Cafe Troia has always been something of an anomaly in Towson, a white-tablecloth restaurant that has managed to survive, even flourish, for 23 years. These are scary times to deviate from the "if it ain't broke" dictum, but when their landlord decided to raise the rent, Carol Troia and her daughter Lisa Troia Martin, who own the restaurant, solved the problem by moving across the street to larger quarters. I happened to love the old space, which some thought cramped; but I was happy to have an excuse to eat at Cafe Troia again.
NEWS
By Jill Rosen and Jill Rosen,jill.rosen@baltsun.com | January 21, 2009
Some like it hot. Not rawists. Raw-diet proponents believe food is best eaten as nature made it. That's not boiled, not sauteed, not baked or broiled or braised or steamed or grilled. Sadly, it's not even fried. Anything that takes the temperature of food beyond 118 degrees, or just a few degrees warmer than the warmth of your tongue, is verboten for the raw, or living, foodist. Though science tends to suppose otherwise, raw-ists, typically more extreme vegetarians, believe fire saps food of its vital nutrients, the vitamins and minerals that make it worth eating in the first place.
NEWS
By ELIZABETH LARGE and ELIZABETH LARGE,elizabeth.large@baltsun.com | November 26, 2008
Longtime Towson favorite Cafe Troia (31 W. Allegheny Ave., 410-337-0133) has officially moved to better, bigger digs across the street from its old location. The "ribbon cutting" was last Thursday. Carol Troia, who owns the restaurant with her daughter Lisa Troia Martin, said the new place holds 30 percent more diners. There's a larger bar and a "beautiful, new, updated, larger kitchen." The new kitchen has a charbroiler, which means more steaks and chops have been added to the Italian menu.
ENTERTAINMENT
By Richard Gorelick and Richard Gorelick,special to the Sun | July 10, 2008
Grano, the new Hampden pasta joint, is indie-movie cute. You know those movies where some type-A executive loses it all, rediscovers his muse and ends up opening the place of his dreams, a modest bakery or a sweet little cafe, the kind with just a couple of tables and a handful of stools at the counter, where the hero's quirky friends can chat while the emotionally restored hero prepares their meals. Grano is a place like that, and the hero is being played by none other than Gino Troia, known best for the long-running Cafe Troia, the widely admired Towson restaurant open since 1984 with which he is no longer directly involved.
NEWS
By ELIZABETH LARGE | July 2, 2008
Several of the restaurants in the new Park Place in Annapolis are national chains, but not the recently opened Carpaccio Tuscan Kitchen and Wine Bar (1 Park Place, 410-268-6569), which features northern Italian food and 40 Italian wines by the glass, as well as some 150 bottles. Carpaccio is part of a local restaurant group, which used to include Cafe Mezzenotte in Severna Park and now consists of a number of casual Italian-themed restaurants like Sazzio, Squisito's and Pomo Grille and the Four Seasons Grille in Gambrills.
NEWS
By SLOANE BROWN | January 27, 2008
The temperature was in the teens outside, but everything inside Cafe Troia was warm and cozy. And we're not just talking about the temperature. The place was filled with laughs and smiles on the faces of about 70 folks who mingled about with glasses of wine in hand and nibbled smoked salmon on toast and mini cheese tarts. How could there not be lots of good cheer? First of all, this was the Second Annual Wine Dinner benefiting the YMCA of Central Maryland. Second, this party wasn't costing the YMCA a dime.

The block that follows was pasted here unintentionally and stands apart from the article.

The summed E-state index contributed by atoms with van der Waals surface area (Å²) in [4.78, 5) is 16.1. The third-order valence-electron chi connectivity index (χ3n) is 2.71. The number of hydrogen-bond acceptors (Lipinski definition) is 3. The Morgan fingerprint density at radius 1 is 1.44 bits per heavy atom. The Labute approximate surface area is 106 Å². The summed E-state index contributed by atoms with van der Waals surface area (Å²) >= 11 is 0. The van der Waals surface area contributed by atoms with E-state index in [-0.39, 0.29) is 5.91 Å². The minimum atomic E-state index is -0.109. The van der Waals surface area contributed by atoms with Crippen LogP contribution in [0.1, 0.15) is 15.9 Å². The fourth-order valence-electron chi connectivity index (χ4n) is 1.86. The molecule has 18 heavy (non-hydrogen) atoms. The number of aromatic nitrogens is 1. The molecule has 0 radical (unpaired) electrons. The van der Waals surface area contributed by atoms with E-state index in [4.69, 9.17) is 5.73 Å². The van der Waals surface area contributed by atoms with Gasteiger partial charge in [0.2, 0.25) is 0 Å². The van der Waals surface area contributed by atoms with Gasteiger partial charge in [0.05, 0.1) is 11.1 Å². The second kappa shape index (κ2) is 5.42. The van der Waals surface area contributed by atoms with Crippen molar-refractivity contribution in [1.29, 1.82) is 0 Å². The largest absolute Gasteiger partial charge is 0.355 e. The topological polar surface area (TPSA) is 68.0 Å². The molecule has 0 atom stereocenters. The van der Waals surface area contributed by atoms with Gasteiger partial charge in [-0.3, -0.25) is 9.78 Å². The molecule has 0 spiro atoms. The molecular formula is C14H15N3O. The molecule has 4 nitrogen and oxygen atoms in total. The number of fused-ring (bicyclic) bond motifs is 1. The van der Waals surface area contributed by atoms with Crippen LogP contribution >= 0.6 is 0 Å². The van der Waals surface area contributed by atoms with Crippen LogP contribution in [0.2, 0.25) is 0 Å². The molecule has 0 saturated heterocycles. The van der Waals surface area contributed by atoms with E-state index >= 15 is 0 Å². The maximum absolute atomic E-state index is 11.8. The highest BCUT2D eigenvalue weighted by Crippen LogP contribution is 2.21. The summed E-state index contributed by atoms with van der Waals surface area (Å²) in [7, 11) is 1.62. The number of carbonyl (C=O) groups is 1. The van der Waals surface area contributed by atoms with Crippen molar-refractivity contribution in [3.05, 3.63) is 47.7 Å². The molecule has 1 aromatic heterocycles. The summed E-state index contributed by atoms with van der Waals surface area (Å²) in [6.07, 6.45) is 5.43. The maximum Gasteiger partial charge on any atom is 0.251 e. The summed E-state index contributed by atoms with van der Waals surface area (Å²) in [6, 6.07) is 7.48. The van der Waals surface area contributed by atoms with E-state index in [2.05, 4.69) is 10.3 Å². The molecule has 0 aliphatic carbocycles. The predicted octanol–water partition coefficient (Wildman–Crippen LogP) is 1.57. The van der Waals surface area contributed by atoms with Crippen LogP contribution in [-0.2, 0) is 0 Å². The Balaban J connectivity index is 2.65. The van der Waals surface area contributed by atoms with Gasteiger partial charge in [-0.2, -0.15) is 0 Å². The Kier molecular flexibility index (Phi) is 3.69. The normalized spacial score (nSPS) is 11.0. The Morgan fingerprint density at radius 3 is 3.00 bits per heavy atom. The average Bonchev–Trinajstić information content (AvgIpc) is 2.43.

FEATURES
By ELIZABETH LARGE and ELIZABETH LARGE,SUN RESTAURANT CRITIC | February 9, 1997
In my review of Troia the Bistro at the Walters, I described the old decor as "stark and white and architectural." Ted Pearson of Rita St. Clair Associates, which redesigned the dining room, pointed out that the color was actually what he calls a "dull medium grey." My mistake, and my apologies.Pub Date: 2/09/97@
NEWS
By Jill Rosen and Jill Rosen,jill.rosen@baltsun.com | January 21, 2009
Some like it hot. Not rawists. Raw-diet proponents believe food is best eaten as nature made it. That's not boiled, not sauteed, not baked or broiled or braised or steamed or grilled. Sadly, it's not even fried. Anything that takes the temperature of food beyond 118 degrees, or just a few degrees warmer than the warmth of your tongue, is verboten for the raw, or living, foodist. Though science tends to suppose otherwise, raw-ists, typically more extreme vegetarians, believe fire saps food of its vital nutrients, the vitamins and minerals that make it worth eating in the first place.
NEWS
By ELIZABETH LARGE and ELIZABETH LARGE,SUN RESTAURANT CRITIC | February 5, 2006
Bruschetta -- pronounced BrusKETta, all you non-Italian waiters who have corrected me over the years -- has most of the ingredients for success. It's Canton's new wine bar and deli, owned in part by Gino Troia of Towson's Cafe Troia (which provides many of the Italian delicacies). The food is authentic at a time when Baltimoreans are appreciative of authentic ethnic foods. The place is very casual, the wine flows, and the dishes come as small plates for noshing. So what's not to like? Walk in the small storefront that was formerly Pascale's Italian Deli & Pork Store, and you'll find the shelves of Italian groceries and the deli case filled with good things are decor enough.
ENTERTAINMENT
By Karen Nitkin and Karen Nitkin,SPECIAL TO THE SUN | June 23, 2005
Anyone searching for a tasty and inexpensive meal will find lots of choices in Towson, especially along Allegheny Avenue and York Road, where ethnic restaurants and bars beckon for blocks in every direction. One bright recent addition to this casual dining scene is Zia's, a smoothie and sandwich shop that opened in March. The owner is Daniela Troia, of the Troia family that owns the higher-end Cafe Troia, the Italian restaurant across the street. Troia, who knows the restaurant business well, loves smoothies but couldn't find a nearby place for her favorite drink, so she opened a smoothie shop of her own. The smoothies, offered with a staggering choice of ingredients and add-ons, are lighter and less sweet than other smoothies I've had, and therefore more refreshing.